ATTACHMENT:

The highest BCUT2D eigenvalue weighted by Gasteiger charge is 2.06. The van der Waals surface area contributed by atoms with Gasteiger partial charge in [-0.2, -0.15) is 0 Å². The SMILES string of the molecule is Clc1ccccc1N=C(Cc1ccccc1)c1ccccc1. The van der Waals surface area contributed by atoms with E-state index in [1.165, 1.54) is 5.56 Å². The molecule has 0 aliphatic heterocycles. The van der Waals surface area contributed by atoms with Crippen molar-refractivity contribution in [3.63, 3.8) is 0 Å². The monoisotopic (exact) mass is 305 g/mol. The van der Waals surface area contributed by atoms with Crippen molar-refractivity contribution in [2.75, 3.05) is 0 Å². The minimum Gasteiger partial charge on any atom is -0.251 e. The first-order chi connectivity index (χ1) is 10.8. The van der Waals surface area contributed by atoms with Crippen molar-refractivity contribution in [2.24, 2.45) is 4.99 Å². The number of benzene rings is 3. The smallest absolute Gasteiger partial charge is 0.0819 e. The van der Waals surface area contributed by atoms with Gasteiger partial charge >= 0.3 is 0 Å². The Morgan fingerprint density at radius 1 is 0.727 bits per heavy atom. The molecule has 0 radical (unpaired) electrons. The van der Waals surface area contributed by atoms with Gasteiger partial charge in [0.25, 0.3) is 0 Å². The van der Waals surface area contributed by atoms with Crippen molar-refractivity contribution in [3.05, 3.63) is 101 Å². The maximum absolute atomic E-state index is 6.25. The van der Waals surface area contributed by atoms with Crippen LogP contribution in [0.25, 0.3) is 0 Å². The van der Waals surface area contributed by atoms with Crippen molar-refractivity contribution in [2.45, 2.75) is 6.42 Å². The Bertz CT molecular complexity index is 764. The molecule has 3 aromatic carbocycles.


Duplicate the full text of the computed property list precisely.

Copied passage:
The highest BCUT2D eigenvalue weighted by Gasteiger charge is 2.06. The van der Waals surface area contributed by atoms with Gasteiger partial charge in [-0.2, -0.15) is 0 Å². The SMILES string of the molecule is Clc1ccccc1N=C(Cc1ccccc1)c1ccccc1. The van der Waals surface area contributed by atoms with E-state index in [1.165, 1.54) is 5.56 Å². The molecule has 0 aliphatic heterocycles. The van der Waals surface area contributed by atoms with Crippen molar-refractivity contribution in [3.63, 3.8) is 0 Å². The monoisotopic (exact) mass is 305 g/mol. The van der Waals surface area contributed by atoms with Crippen molar-refractivity contribution in [2.75, 3.05) is 0 Å². The minimum Gasteiger partial charge on any atom is -0.251 e. The first-order chi connectivity index (χ1) is 10.8. The van der Waals surface area contributed by atoms with Crippen molar-refractivity contribution in [2.24, 2.45) is 4.99 Å². The number of benzene rings is 3. The smallest absolute Gasteiger partial charge is 0.0819 e. The van der Waals surface area contributed by atoms with Gasteiger partial charge >= 0.3 is 0 Å². The Morgan fingerprint density at radius 1 is 0.727 bits per heavy atom. The molecule has 0 radical (unpaired) electrons. The van der Waals surface area contributed by atoms with Gasteiger partial charge in [0.25, 0.3) is 0 Å². The van der Waals surface area contributed by atoms with Crippen molar-refractivity contribution in [3.05, 3.63) is 101 Å². The maximum absolute atomic E-state index is 6.25. The van der Waals surface area contributed by atoms with Crippen LogP contribution in [0.25, 0.3) is 0 Å². The van der Waals surface area contributed by atoms with Crippen molar-refractivity contribution in [2.45, 2.75) is 6.42 Å². The Bertz CT molecular complexity index is 764. The molecule has 3 aromatic carbocycles.